First we headed North, through another decorated chamber with a noisy inlet stream and then into larger, bouldery passage, with not much in the way of formations but a bat or two here and there. At the end of the big passage is a longish but easy crawl, that leads into the most Northerly section of Busman’s. We soon arrived at the original breakthrough point, up from Antler Passage, where we stopped for a quick bite to eat.
On the way back I took a few photos and pointed out some of this newfangled Cryogenic Stal on the floor of the big passage. A check of the watch back at Price’s Prophecy showed we still had time to have a look at the southerly section of Busman’s. We wanted to time it so we’d get back to the car park a little bit before the group from the Gilwern Centre were due. The passage to the South is smaller than to the North and we soon reached a corkscrew dig up through boulders, quickly followed by another crawl through a dig. We then entered another large section of the passage at Stal Boss Chamber. There is a smaller rift passage to the right here, which we had a look down as it’s a bit of a change from the large, bouldery passages we’d been in so far. After taking photo’s in the decorated chamber, we started out. While crawling out I realised I’d only taken photos in the big passages. Looking ahead, Pete was in a nice small section so I called out about taking a photo there and asked if he was in a dry spot. Getting a very resounding NO! in reply, I didn’t push it further and we carried on out!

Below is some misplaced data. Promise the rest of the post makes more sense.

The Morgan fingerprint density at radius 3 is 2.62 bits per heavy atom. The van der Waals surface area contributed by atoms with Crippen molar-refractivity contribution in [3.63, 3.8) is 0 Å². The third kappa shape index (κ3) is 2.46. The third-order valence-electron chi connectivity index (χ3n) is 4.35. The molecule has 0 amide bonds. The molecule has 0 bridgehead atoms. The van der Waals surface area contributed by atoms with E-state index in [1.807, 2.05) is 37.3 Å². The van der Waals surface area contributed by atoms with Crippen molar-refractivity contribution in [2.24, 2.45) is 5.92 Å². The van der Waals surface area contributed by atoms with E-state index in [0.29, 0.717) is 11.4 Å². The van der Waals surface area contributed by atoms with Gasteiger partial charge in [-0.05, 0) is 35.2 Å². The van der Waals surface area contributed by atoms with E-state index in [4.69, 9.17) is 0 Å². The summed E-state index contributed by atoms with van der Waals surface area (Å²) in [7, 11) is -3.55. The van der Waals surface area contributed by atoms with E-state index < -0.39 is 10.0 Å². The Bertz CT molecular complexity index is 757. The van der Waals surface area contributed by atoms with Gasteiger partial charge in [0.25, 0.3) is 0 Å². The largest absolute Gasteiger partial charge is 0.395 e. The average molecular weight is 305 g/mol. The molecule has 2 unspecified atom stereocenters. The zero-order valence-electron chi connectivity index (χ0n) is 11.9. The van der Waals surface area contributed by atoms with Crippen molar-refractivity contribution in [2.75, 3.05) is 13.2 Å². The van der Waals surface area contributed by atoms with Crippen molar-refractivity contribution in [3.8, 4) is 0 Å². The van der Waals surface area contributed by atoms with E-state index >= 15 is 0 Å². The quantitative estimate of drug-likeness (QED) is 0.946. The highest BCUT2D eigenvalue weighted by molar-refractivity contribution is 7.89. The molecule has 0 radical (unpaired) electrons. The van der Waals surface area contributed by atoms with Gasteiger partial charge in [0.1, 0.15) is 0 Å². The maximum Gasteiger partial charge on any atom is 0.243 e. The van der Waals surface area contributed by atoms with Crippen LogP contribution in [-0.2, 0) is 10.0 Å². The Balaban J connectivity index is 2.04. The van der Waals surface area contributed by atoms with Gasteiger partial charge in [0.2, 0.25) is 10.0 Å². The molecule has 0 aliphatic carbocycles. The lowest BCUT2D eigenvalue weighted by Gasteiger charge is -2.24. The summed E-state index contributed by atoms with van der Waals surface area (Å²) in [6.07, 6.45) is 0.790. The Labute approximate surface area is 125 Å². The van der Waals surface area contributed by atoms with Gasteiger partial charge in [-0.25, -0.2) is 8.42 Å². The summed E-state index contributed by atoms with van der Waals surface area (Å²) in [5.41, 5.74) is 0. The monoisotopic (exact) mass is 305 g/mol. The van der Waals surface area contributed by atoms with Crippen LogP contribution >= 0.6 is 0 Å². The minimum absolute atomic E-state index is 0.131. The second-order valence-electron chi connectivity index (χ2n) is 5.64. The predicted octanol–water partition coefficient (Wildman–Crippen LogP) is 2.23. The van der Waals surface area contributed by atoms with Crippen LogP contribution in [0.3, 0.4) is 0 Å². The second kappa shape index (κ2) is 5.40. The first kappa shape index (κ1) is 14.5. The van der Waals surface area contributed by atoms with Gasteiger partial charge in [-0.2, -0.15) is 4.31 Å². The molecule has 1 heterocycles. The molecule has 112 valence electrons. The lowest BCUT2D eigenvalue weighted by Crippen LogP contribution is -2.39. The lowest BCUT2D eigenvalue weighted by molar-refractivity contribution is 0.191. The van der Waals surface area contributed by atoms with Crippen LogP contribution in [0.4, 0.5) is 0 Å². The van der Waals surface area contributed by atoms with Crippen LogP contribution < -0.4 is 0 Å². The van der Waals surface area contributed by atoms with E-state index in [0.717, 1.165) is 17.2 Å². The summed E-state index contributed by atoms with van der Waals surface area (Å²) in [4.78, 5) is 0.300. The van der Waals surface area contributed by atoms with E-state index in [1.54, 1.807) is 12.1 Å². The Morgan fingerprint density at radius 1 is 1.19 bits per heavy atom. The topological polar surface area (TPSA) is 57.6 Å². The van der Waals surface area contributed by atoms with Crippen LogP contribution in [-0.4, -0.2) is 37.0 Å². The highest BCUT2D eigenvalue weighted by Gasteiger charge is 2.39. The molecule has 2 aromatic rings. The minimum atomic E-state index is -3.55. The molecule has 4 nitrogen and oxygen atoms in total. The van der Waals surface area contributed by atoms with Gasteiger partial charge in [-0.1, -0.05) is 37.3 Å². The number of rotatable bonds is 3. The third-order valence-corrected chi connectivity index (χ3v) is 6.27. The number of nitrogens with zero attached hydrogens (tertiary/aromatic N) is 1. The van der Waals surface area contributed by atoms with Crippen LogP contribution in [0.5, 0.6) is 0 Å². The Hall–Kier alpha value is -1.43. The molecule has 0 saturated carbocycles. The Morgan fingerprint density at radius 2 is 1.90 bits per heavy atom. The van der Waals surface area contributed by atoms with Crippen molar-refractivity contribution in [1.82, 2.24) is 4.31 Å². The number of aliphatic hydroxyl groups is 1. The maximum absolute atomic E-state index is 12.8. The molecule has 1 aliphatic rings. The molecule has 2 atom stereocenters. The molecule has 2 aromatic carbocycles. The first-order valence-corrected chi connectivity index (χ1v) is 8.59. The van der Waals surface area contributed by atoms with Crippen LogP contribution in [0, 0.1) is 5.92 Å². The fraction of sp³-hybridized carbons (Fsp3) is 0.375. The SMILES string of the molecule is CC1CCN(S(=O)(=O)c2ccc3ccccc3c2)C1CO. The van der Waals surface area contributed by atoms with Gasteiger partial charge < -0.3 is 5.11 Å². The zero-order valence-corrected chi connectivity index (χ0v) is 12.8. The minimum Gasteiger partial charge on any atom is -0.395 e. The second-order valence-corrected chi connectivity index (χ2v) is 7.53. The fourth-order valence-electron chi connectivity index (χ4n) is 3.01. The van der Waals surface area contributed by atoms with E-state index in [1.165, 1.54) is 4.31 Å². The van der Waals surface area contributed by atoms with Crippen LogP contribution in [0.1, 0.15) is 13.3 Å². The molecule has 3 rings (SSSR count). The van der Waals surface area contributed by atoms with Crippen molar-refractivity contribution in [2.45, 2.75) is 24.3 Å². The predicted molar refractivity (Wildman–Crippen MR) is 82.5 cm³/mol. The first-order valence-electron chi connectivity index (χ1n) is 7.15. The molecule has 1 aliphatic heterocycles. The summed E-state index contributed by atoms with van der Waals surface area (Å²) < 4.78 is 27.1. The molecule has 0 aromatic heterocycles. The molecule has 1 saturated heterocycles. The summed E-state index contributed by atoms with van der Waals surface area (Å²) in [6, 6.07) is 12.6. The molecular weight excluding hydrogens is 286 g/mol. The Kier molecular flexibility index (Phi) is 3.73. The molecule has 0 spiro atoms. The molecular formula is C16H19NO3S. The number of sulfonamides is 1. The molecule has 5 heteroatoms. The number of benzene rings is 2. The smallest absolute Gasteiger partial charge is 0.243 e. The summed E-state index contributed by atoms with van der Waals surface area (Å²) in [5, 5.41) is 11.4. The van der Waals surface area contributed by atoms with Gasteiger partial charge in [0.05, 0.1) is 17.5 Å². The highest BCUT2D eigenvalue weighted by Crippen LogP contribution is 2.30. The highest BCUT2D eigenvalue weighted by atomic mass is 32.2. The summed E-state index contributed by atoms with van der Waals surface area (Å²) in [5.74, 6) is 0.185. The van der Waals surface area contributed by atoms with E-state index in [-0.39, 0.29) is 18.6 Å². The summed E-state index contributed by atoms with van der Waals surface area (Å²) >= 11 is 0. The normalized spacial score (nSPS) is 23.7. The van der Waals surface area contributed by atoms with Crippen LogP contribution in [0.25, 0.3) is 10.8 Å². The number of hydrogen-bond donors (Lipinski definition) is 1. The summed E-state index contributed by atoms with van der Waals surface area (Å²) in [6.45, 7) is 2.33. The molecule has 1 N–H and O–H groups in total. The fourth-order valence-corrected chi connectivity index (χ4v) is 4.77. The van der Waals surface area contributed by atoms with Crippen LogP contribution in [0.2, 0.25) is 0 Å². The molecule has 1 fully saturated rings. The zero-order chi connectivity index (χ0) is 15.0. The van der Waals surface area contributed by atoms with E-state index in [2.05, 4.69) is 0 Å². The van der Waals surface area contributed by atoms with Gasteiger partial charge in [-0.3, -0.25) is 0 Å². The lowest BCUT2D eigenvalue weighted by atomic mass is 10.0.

Roughly three hours underground in all, an enjoyable shortish trip into some impressive passage, rounded off with a nice pint in Llangattock.
Dave Trig Gledhill
Early start for this one as we had wanted leave a lot of time for route finding, with a belly full of bacon sarnies I set off for , The weather being a bit too nice for the 500m plus of crawling about to ensue. As I get to Abergavenny Tom texts to say his car key is in the washing machine so there will be a slight delay!